Indiana Governor Mike Pence recently signed Senate Bill (SB) 300 into law, which will allow state-licensed and state-certified appraisers to perform evaluations without having to comply with the Uniform Standards of Professional Appraisal Practice (USPAP). Indiana became just the third state to pass such a mandate, which is set to take effect on July 1, 2016.
SB 300 provides details on who can perform evaluations for financial institutions, and deals specifically with appraisement and real estate brokers. The new bill’s provisions state that the current requirements of Indiana’s appraiser licensing and certification law—including USPAP compliance requirements—will not apply to:
“The performance of an evaluation of real property by an employee, an officer, a director, or a member of a credit or loan committee of a financial institution, or by any person engaged by a financial institution, in a transaction for which the financial institution would not be required to use the services of a state-licensed appraiser under regulations adopted under title XO of the Financial Institutions Reform, Recovery, and Enforcement Act of 1989.”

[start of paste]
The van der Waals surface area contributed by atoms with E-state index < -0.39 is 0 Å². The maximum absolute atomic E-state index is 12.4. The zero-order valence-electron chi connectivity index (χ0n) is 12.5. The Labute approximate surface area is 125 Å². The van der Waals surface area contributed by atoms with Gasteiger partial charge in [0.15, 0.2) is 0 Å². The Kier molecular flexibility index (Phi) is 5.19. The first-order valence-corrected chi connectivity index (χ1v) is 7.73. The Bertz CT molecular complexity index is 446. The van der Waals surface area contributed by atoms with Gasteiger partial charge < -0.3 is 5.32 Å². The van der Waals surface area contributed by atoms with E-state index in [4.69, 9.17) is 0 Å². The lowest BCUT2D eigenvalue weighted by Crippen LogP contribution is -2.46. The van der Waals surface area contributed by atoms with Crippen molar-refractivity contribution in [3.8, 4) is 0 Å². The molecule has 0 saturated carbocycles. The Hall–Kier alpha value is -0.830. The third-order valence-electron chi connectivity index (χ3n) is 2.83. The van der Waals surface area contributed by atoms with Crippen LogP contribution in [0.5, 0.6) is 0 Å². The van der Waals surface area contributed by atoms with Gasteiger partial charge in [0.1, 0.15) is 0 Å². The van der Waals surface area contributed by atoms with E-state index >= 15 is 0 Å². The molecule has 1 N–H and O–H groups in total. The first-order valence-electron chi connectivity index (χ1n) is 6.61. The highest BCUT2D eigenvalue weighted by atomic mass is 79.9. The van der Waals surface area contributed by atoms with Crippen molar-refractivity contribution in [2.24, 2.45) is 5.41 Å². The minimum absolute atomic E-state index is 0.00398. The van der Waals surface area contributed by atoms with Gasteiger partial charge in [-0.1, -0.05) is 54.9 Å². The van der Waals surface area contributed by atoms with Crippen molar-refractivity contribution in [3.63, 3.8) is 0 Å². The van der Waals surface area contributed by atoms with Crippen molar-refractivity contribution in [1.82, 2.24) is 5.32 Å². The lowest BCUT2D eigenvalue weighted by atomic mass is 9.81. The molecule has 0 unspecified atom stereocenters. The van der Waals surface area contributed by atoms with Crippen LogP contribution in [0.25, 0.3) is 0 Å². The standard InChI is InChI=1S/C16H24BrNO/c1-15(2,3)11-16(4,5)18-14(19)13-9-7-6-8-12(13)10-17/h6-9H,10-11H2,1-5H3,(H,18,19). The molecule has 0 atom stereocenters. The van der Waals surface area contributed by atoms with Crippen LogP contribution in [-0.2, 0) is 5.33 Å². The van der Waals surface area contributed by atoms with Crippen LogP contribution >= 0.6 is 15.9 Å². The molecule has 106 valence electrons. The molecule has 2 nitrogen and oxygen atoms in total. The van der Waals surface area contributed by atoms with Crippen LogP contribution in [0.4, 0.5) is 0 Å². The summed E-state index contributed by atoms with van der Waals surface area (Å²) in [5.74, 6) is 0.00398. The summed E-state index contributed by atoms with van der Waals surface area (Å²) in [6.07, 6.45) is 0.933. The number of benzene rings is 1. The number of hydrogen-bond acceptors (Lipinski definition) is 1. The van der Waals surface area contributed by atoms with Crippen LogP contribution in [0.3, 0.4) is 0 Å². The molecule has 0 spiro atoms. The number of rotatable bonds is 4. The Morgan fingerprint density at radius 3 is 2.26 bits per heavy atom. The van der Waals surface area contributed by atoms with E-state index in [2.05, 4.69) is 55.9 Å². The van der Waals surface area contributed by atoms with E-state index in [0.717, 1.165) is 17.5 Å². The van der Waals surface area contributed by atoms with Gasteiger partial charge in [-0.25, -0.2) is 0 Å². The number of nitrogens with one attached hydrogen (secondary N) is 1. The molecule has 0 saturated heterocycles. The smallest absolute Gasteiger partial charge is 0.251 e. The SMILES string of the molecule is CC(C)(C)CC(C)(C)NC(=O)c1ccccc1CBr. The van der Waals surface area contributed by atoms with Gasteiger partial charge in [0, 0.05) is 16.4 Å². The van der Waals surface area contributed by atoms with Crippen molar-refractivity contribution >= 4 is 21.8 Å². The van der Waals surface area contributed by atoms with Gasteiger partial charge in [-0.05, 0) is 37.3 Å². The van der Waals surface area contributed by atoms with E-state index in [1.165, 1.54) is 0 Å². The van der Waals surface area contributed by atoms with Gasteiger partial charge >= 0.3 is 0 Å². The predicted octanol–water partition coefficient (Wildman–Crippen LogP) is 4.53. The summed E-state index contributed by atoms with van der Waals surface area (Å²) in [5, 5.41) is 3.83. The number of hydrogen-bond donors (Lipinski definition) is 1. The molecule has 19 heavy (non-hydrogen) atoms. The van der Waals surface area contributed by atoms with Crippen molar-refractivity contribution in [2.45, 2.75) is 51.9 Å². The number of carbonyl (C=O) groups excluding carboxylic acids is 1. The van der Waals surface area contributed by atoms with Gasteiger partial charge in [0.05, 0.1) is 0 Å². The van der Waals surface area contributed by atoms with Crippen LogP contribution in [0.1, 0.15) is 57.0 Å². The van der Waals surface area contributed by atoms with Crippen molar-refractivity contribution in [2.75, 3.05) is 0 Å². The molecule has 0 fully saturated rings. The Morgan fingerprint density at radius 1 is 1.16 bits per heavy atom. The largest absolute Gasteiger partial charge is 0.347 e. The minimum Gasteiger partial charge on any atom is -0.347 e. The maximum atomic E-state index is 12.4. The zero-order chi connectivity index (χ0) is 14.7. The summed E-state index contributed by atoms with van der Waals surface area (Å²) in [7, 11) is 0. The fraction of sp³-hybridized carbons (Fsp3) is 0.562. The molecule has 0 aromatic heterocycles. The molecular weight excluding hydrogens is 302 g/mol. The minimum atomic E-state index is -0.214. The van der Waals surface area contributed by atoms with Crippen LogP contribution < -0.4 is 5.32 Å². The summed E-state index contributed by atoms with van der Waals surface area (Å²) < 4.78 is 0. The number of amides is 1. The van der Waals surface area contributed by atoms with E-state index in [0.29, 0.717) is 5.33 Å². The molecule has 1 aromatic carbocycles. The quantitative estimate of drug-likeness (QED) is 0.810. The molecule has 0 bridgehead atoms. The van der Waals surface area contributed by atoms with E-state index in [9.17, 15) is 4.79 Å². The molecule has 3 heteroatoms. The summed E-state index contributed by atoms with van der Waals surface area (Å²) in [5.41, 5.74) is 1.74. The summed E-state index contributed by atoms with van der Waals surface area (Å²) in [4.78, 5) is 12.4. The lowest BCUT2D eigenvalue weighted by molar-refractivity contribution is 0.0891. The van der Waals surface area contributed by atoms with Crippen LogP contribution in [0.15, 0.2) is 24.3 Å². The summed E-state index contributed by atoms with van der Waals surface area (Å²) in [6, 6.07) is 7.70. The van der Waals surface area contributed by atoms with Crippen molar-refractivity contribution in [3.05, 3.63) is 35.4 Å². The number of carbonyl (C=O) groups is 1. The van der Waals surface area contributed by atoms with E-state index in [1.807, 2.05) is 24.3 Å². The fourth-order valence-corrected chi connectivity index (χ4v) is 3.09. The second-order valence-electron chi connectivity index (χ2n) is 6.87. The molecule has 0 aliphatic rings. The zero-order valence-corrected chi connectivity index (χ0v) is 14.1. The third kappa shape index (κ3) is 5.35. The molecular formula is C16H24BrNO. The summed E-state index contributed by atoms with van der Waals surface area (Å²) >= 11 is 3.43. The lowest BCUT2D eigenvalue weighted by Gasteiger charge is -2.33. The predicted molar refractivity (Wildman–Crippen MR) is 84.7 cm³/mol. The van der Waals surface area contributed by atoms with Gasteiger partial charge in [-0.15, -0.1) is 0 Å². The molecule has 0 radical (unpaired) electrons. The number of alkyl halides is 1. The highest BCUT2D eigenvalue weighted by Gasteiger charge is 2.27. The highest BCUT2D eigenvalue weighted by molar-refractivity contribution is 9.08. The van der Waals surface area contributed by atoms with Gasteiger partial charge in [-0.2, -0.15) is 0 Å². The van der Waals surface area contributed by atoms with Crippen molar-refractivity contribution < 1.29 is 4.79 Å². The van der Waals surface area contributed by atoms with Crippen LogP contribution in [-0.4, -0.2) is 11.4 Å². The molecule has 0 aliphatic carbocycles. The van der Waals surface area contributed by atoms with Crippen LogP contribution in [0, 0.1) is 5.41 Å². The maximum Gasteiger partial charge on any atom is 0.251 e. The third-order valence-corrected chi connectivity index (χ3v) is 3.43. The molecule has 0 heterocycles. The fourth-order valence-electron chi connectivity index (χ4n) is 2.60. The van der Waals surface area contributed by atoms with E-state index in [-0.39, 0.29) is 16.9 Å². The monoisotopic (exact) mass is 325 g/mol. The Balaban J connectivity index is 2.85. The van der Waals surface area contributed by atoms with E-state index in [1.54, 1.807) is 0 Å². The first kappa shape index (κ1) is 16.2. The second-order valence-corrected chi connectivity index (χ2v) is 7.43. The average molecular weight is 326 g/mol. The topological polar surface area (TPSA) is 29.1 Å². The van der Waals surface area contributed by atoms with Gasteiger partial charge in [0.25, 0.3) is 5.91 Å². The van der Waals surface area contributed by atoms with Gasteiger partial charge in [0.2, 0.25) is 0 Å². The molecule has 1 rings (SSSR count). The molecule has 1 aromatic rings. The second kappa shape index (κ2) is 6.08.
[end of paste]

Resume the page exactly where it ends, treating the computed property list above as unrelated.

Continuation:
Under SB 300, state-licensed and state-certified appraisers will be able to compete with other providers of evaluation services—including brokers and salespersons—and will not have to comply with USPAP when performing evaluations for transactions in which a federally regulated institution is not required to obtain a USPAP-compliant appraisal.
With that said, these appraisers are cautioned to check with the Indiana Real Estate Appraiser Licensure and Certification Board, and/or legal counsel, prior to performing evaluation services that do not comply with USPAP.
In addition to Indiana, both Tennessee and Georgia currently have similar mandates for their state-licensed and state-certified appraisers as well.
For more information on SB 300, or to view the bill in its entirety, click here.